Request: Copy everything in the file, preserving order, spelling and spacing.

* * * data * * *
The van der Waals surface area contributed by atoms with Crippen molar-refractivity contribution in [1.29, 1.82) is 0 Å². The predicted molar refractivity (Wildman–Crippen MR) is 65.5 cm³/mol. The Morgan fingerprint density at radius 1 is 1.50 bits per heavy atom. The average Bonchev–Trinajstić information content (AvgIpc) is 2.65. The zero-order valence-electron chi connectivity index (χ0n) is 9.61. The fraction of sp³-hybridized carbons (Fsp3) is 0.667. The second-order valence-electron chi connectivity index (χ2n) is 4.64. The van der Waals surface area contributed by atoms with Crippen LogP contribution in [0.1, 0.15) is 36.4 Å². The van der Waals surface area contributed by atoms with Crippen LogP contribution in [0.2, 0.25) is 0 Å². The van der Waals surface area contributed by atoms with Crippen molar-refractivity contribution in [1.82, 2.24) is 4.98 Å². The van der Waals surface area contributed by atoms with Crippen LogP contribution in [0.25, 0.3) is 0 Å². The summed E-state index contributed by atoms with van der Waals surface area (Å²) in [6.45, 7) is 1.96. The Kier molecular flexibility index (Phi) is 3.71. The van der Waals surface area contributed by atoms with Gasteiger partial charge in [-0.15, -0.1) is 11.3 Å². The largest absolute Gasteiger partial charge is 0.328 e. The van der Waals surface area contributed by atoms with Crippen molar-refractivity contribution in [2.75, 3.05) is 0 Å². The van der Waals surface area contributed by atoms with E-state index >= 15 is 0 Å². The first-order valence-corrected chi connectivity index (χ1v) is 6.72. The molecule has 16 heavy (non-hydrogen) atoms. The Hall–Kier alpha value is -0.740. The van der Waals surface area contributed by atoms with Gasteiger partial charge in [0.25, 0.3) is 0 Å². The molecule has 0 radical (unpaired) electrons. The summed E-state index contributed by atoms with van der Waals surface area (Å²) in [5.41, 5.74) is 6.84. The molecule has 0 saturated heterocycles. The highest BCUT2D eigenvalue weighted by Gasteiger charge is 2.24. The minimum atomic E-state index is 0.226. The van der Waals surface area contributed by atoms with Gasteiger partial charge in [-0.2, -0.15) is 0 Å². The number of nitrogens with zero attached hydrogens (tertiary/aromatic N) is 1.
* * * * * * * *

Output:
The van der Waals surface area contributed by atoms with Crippen molar-refractivity contribution in [1.29, 1.82) is 0 Å². The predicted molar refractivity (Wildman–Crippen MR) is 65.5 cm³/mol. The Morgan fingerprint density at radius 1 is 1.50 bits per heavy atom. The average Bonchev–Trinajstić information content (AvgIpc) is 2.65. The zero-order valence-electron chi connectivity index (χ0n) is 9.61. The fraction of sp³-hybridized carbons (Fsp3) is 0.667. The second-order valence-electron chi connectivity index (χ2n) is 4.64. The van der Waals surface area contributed by atoms with Crippen LogP contribution in [0.1, 0.15) is 36.4 Å². The van der Waals surface area contributed by atoms with Crippen LogP contribution in [0.2, 0.25) is 0 Å². The van der Waals surface area contributed by atoms with Crippen molar-refractivity contribution in [1.82, 2.24) is 4.98 Å². The van der Waals surface area contributed by atoms with Crippen LogP contribution in [0.25, 0.3) is 0 Å². The summed E-state index contributed by atoms with van der Waals surface area (Å²) in [6.45, 7) is 1.96. The Kier molecular flexibility index (Phi) is 3.71. The van der Waals surface area contributed by atoms with Gasteiger partial charge in [-0.15, -0.1) is 11.3 Å². The largest absolute Gasteiger partial charge is 0.328 e. The van der Waals surface area contributed by atoms with Crippen molar-refractivity contribution in [2.75, 3.05) is 0 Å². The van der Waals surface area contributed by atoms with E-state index >= 15 is 0 Å². The first-order valence-corrected chi connectivity index (χ1v) is 6.72. The molecule has 16 heavy (non-hydrogen) atoms. The Hall–Kier alpha value is -0.740. The van der Waals surface area contributed by atoms with Gasteiger partial charge in [0.25, 0.3) is 0 Å². The molecule has 0 radical (unpaired) electrons. The summed E-state index contributed by atoms with van der Waals surface area (Å²) in [5.41, 5.74) is 6.84. The molecule has 0 saturated heterocycles. The highest BCUT2D eigenvalue weighted by Gasteiger charge is 2.24. The minimum atomic E-state index is 0.226. The van der Waals surface area contributed by atoms with Gasteiger partial charge in [-0.2, -0.15) is 0 Å². The number of nitrogens with zero attached hydrogens (tertiary/aromatic N) is 1.